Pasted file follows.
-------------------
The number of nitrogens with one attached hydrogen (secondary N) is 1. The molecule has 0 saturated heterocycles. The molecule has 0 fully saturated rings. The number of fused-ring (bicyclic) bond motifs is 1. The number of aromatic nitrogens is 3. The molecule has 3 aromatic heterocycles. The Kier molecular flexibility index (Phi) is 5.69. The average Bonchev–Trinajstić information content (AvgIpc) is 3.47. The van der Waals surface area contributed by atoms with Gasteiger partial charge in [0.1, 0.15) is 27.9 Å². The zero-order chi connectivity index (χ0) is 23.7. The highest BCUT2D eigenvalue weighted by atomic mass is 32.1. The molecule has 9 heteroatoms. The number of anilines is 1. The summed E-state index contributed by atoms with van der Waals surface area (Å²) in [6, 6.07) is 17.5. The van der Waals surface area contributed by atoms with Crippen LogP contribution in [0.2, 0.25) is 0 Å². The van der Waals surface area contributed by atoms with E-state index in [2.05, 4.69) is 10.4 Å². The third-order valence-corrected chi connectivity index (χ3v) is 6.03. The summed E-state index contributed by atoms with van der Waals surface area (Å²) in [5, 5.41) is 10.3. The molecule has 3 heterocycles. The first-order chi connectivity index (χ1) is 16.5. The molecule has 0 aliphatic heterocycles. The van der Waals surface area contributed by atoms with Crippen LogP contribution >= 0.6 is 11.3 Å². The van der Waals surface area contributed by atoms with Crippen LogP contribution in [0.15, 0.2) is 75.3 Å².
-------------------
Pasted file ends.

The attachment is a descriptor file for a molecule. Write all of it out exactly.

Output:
The number of nitrogens with one attached hydrogen (secondary N) is 1. The molecule has 0 saturated heterocycles. The molecule has 0 fully saturated rings. The number of fused-ring (bicyclic) bond motifs is 1. The number of aromatic nitrogens is 3. The molecule has 3 aromatic heterocycles. The Kier molecular flexibility index (Phi) is 5.69. The average Bonchev–Trinajstić information content (AvgIpc) is 3.47. The van der Waals surface area contributed by atoms with Gasteiger partial charge in [0.1, 0.15) is 27.9 Å². The zero-order chi connectivity index (χ0) is 23.7. The highest BCUT2D eigenvalue weighted by atomic mass is 32.1. The molecule has 9 heteroatoms. The number of anilines is 1. The summed E-state index contributed by atoms with van der Waals surface area (Å²) in [6, 6.07) is 17.5. The van der Waals surface area contributed by atoms with Crippen LogP contribution in [0.2, 0.25) is 0 Å². The van der Waals surface area contributed by atoms with E-state index in [2.05, 4.69) is 10.4 Å². The third-order valence-corrected chi connectivity index (χ3v) is 6.03. The summed E-state index contributed by atoms with van der Waals surface area (Å²) in [5, 5.41) is 10.3. The molecule has 3 heterocycles. The first-order chi connectivity index (χ1) is 16.5. The molecule has 0 aliphatic heterocycles. The van der Waals surface area contributed by atoms with Crippen LogP contribution >= 0.6 is 11.3 Å². The van der Waals surface area contributed by atoms with Crippen LogP contribution in [0.15, 0.2) is 75.3 Å².